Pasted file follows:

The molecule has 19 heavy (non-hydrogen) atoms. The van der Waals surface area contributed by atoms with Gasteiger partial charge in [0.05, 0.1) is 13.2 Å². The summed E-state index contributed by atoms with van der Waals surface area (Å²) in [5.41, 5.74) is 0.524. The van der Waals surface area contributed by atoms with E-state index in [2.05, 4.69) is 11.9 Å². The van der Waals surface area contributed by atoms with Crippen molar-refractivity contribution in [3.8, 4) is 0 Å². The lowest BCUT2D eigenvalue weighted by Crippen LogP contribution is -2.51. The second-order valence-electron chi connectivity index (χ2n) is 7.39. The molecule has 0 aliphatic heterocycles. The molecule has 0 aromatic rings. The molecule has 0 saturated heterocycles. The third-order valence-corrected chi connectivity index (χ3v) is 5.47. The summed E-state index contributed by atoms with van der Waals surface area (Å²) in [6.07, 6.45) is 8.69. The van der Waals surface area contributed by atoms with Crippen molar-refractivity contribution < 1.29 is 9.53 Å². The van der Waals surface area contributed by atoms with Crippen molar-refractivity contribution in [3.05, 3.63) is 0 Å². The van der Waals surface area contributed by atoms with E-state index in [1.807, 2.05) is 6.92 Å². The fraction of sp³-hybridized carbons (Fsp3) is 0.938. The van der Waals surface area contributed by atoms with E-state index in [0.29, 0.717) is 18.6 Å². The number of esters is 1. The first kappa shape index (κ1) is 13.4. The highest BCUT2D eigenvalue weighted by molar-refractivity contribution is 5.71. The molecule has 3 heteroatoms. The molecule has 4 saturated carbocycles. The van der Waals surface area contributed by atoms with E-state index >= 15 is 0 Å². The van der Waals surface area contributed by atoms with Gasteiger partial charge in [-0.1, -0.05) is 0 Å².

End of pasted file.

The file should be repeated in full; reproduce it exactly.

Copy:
The molecule has 19 heavy (non-hydrogen) atoms. The van der Waals surface area contributed by atoms with Gasteiger partial charge in [0.05, 0.1) is 13.2 Å². The summed E-state index contributed by atoms with van der Waals surface area (Å²) in [5.41, 5.74) is 0.524. The van der Waals surface area contributed by atoms with E-state index in [2.05, 4.69) is 11.9 Å². The van der Waals surface area contributed by atoms with Crippen molar-refractivity contribution in [3.8, 4) is 0 Å². The lowest BCUT2D eigenvalue weighted by Crippen LogP contribution is -2.51. The second-order valence-electron chi connectivity index (χ2n) is 7.39. The molecule has 0 aliphatic heterocycles. The molecule has 0 aromatic rings. The molecule has 0 saturated heterocycles. The third-order valence-corrected chi connectivity index (χ3v) is 5.47. The summed E-state index contributed by atoms with van der Waals surface area (Å²) in [6.07, 6.45) is 8.69. The van der Waals surface area contributed by atoms with Crippen molar-refractivity contribution < 1.29 is 9.53 Å². The van der Waals surface area contributed by atoms with Crippen molar-refractivity contribution in [3.05, 3.63) is 0 Å². The van der Waals surface area contributed by atoms with E-state index in [1.807, 2.05) is 6.92 Å². The fraction of sp³-hybridized carbons (Fsp3) is 0.938. The van der Waals surface area contributed by atoms with E-state index in [0.29, 0.717) is 18.6 Å². The number of esters is 1. The first kappa shape index (κ1) is 13.4. The highest BCUT2D eigenvalue weighted by molar-refractivity contribution is 5.71. The molecule has 3 heteroatoms. The molecule has 4 saturated carbocycles. The van der Waals surface area contributed by atoms with E-state index >= 15 is 0 Å². The van der Waals surface area contributed by atoms with Gasteiger partial charge in [-0.1, -0.05) is 0 Å².